Does God Need Us?
A sermon on the doctrine of the Trinity by Jill Friebel, 15th June 2003


Today is designated as Trinity Sunday and it really makes good sense to celebrate our Trinitarian God today. “Why” you may ask, “what is so significant about today?” Here at South Yarra we have followed the lectionary calendar for the liturgical year and we have endeavoured to walk the road with Jesus firstly through Lent, and then followed him to the Cross. Jesus said to the disciples along the way – “You are the ones who have stayed with me. Come away with me and rest a while” – was this invitation for companionship and friendship for their sake or for his, or was it mutual? He was desperate for their company. It’s not a notion we sit with easily, why would Jesus need anyone? Isn’t it a sign of weakness to need someone else? If Jesus is God the thought of him needing human company doesn’t sit comfortably with us. Does God need us? I believe he does, so stay with me as we try to understand a little of this Trinitarian God who comes to us in Jesus. I believe he longs for us, I believe he needs you and me, and his invitation to us is repeated “Come away with me and rest a while.”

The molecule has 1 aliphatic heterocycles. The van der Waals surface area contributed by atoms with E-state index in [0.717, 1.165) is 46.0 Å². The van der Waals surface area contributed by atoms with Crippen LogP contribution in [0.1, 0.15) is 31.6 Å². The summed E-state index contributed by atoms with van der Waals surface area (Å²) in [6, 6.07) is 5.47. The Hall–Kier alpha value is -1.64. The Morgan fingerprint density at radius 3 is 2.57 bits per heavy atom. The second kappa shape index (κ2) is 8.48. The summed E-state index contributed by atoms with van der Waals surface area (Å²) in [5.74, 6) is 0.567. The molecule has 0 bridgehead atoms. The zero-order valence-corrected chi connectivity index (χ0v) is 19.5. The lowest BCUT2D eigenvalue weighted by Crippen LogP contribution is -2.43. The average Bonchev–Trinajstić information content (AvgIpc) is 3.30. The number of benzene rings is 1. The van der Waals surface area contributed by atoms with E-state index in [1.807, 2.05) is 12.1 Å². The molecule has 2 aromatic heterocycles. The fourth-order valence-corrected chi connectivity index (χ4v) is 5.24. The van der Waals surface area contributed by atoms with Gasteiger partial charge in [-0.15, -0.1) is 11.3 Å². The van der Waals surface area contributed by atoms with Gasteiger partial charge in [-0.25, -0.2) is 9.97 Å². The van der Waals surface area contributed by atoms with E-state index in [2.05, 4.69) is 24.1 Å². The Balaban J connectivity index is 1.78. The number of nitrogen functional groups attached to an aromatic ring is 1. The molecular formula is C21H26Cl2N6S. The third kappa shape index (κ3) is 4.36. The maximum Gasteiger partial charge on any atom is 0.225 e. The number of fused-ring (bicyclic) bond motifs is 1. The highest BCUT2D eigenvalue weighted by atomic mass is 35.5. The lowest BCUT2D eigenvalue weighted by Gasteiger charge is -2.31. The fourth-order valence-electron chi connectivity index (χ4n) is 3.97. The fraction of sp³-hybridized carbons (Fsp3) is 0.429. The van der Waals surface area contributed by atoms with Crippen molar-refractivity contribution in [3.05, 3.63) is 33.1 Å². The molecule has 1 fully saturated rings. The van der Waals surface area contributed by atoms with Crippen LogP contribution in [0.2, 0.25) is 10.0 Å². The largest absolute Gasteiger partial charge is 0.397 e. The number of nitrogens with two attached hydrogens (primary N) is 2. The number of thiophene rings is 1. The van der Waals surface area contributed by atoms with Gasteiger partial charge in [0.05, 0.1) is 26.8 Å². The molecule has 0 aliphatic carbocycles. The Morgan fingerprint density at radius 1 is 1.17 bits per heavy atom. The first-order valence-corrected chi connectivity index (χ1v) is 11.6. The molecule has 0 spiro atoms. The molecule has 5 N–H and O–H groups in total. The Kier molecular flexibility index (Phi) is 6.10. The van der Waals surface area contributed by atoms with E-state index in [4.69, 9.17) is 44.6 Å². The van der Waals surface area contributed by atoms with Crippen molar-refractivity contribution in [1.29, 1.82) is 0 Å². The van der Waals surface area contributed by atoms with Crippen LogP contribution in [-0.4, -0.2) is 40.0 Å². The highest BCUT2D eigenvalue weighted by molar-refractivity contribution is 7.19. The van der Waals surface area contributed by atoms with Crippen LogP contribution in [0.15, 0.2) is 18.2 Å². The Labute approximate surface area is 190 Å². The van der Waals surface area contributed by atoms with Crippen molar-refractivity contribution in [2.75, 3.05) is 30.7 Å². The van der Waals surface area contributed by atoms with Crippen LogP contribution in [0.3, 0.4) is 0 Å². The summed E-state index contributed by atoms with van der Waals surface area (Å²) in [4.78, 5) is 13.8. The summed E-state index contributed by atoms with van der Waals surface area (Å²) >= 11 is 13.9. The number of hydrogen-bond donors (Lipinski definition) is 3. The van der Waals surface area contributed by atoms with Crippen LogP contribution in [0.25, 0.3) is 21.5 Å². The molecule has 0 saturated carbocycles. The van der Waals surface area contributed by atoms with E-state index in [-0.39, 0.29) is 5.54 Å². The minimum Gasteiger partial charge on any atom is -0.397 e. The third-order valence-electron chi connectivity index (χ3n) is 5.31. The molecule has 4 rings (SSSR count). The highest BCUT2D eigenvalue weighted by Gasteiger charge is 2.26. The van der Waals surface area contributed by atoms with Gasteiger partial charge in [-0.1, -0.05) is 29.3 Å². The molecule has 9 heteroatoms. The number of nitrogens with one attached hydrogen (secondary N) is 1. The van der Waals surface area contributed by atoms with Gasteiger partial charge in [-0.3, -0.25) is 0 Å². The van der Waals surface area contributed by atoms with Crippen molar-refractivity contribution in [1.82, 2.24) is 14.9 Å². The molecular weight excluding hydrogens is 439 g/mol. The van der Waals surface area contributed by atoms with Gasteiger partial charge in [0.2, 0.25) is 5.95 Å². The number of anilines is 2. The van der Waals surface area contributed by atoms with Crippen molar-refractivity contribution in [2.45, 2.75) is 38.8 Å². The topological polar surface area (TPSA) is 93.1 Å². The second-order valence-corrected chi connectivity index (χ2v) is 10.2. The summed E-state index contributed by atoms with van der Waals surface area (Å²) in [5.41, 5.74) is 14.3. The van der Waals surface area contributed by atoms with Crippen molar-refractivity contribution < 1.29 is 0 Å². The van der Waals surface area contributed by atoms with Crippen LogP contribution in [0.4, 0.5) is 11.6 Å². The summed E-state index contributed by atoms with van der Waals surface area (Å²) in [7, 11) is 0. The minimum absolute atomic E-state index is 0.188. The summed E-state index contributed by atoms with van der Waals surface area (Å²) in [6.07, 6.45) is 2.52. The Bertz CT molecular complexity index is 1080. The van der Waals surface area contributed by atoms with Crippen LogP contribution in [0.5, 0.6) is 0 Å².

Within the Godhead, Father/Mother, Son and Spirit is perfect harmony and mutual deferral. This mighty creative transcendent holy God has opened up their circle of love to “the other” and invites us in through Jesus Christ. They wait for us to reciprocate and participate and be drawn into this circle. There is no coercion - perfect love waits. Unreciprocated and ignored love suffers in the longing and becomes tragic. God’s love is tragic. But when we are drawn in and transformed into their likeness their love becomes triumphant. It is our journey to the fulfilment of all that God desires for us; it is our homecoming and healing. Only when we allow him into the deepest and darkest places can his love continue to be triumphant in its transformation. This is the work of God in response to our faith and trust and humility. Love must wait.